He came over to get his belongings and yelled at me, raged at me. “I don’t understand. I’ve given you everything: an iPad, a Kindle, an entire new wardrobe! Wasn’t that enough?”


I shook my head. “No. I wanted your love and your support. Money can’t buy those. You have to want to give them.”


Finally, as he was leaving, he turned to me and said: “You’re broken! Who’s going to love a broken man?”


“I am not broken.” I said. “And I’m going to love myself.”


With him gone, I grew stronger. I was getting better not only physically but mentally as well. I was going out, taking classes, filling my brain with knowledge, reconnecting with friends. I started doing more things for myself and eventually I no longer thought of myself as broken.


In January of this year, I decided to try my hand at dating again. A lot of men couldn’t look past the MS though. Quite a few of them saw me with my cane and couldn’t even look past that. Even when I eventually stopped walking with the cane, many of them would run as soon as I told them I had MS.


I despaired at ever finding someone to love me as I was. I knew I loved myself, but thought that I would never find love, true honest love. I went on a handful of dates and none of them ever amounted to anything. They were with men stuck inside their own problems, their own issues. They didn’t have room for mine.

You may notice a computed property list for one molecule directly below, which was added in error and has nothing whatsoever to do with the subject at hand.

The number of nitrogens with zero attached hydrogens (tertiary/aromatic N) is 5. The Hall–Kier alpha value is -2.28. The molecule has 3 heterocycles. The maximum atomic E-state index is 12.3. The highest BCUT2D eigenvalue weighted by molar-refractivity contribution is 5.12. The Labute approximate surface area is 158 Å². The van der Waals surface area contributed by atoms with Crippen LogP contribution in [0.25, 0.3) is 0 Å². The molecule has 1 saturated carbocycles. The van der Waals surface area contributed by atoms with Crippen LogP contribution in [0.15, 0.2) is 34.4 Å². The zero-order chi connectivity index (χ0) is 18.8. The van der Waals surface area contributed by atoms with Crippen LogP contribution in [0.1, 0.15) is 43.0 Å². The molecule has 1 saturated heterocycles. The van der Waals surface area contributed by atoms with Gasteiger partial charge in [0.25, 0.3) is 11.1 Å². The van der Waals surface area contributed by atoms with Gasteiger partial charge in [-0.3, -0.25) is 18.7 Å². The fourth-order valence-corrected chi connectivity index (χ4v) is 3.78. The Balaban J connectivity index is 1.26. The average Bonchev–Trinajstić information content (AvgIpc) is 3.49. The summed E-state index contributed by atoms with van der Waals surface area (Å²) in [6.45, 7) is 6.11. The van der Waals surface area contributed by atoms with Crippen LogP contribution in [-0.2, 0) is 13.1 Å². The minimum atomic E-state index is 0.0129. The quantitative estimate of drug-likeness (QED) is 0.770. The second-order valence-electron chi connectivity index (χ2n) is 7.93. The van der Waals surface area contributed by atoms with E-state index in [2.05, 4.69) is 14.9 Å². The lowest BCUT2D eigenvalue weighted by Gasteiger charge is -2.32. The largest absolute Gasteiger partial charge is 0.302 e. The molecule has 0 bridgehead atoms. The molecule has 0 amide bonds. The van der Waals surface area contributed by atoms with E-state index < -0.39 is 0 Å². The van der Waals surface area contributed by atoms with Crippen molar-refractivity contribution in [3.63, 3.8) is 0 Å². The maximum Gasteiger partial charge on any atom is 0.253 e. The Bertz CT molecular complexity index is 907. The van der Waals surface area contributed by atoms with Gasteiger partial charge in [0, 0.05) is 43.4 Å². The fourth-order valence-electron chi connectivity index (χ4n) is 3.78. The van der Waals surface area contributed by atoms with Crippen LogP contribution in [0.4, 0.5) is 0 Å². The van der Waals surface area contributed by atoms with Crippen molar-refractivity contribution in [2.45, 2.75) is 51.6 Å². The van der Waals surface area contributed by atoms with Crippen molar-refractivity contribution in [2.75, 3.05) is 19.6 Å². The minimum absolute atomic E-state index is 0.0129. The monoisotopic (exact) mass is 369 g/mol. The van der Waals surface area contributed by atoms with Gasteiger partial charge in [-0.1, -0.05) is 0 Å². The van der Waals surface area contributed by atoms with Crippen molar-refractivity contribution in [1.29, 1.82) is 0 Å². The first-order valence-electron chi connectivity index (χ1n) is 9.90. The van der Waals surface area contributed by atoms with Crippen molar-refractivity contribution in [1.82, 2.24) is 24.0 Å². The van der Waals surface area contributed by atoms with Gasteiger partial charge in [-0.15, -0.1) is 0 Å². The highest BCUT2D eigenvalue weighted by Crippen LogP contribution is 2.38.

So instead of looking for love, I really focused on loving myself and being thankful. Once again, however, it was my mother who gave me some sage advice: “How do you expect to find love if you’re not open to it? You have to be open to the possibility of love.”


I had been emailing a man and decided to just lay it out on the table in all honesty before I met him. When I told him I had MS and Cerebral Palsy, his response was music to my ears. “It’s unfortunate that our society views illness or disability as a weakness when it is really a strength.”


I decided after that email, he at least deserved a coffee date. We’re still together six months later. Recently, he said to me: “I don’t see you as disabled. When I look at you, all I see is how awesome you are. You do more than people I know that don’t have anything.”

It’s been quite a journey, finding my way out of the dark. It may not be the life I chose, but it’s the only life I have. I’m going to keep on living it and remain thankful and grateful for everything in it. It’s taught me about thankfulness, about wisdom. It’s taught me that, no matter how difficult things become, I am capable of anything I set my mind to. That, just when life seems it’s bleakest, something will light up your way forward.

I’ve finally found my prince, but it’s not a happily ever after. Our story, our life together, is just beginning…



About Jamieson Wolf

Jamieson an award winning, number-one bestselling author. He writes in many different genres. Learn more at
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1 Response to After the Unhappily Ever After

  1. Your honesty is always breathtaking. And you`re right, we are so much more than our pain.